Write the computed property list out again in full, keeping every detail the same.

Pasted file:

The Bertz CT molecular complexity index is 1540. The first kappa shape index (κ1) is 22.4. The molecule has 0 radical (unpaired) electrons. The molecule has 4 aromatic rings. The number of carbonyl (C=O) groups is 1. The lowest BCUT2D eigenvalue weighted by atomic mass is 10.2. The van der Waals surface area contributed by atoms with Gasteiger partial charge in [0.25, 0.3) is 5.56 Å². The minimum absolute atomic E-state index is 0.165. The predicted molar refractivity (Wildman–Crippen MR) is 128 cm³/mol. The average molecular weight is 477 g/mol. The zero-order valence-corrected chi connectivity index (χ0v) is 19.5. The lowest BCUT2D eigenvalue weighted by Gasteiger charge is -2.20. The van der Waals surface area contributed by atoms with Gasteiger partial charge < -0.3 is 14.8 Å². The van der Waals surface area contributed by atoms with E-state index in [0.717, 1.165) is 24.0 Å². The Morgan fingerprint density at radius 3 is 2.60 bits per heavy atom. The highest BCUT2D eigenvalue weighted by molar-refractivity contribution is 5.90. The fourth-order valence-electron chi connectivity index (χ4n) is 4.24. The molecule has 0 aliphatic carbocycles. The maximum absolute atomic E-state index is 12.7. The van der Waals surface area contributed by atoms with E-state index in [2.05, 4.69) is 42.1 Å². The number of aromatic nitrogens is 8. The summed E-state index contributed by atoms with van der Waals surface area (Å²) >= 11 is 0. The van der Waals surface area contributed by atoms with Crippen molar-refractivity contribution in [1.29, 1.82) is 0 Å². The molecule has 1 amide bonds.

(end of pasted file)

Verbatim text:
The Bertz CT molecular complexity index is 1540. The first kappa shape index (κ1) is 22.4. The molecule has 0 radical (unpaired) electrons. The molecule has 4 aromatic rings. The number of carbonyl (C=O) groups is 1. The lowest BCUT2D eigenvalue weighted by atomic mass is 10.2. The van der Waals surface area contributed by atoms with Gasteiger partial charge in [0.25, 0.3) is 5.56 Å². The minimum absolute atomic E-state index is 0.165. The predicted molar refractivity (Wildman–Crippen MR) is 128 cm³/mol. The average molecular weight is 477 g/mol. The zero-order valence-corrected chi connectivity index (χ0v) is 19.5. The lowest BCUT2D eigenvalue weighted by Gasteiger charge is -2.20. The van der Waals surface area contributed by atoms with Gasteiger partial charge < -0.3 is 14.8 Å². The van der Waals surface area contributed by atoms with E-state index in [0.717, 1.165) is 24.0 Å². The Morgan fingerprint density at radius 3 is 2.60 bits per heavy atom. The highest BCUT2D eigenvalue weighted by molar-refractivity contribution is 5.90. The fourth-order valence-electron chi connectivity index (χ4n) is 4.24. The molecule has 0 aliphatic carbocycles. The maximum absolute atomic E-state index is 12.7. The van der Waals surface area contributed by atoms with E-state index in [2.05, 4.69) is 42.1 Å². The number of aromatic nitrogens is 8. The summed E-state index contributed by atoms with van der Waals surface area (Å²) >= 11 is 0. The van der Waals surface area contributed by atoms with Crippen molar-refractivity contribution in [1.29, 1.82) is 0 Å². The molecule has 1 amide bonds.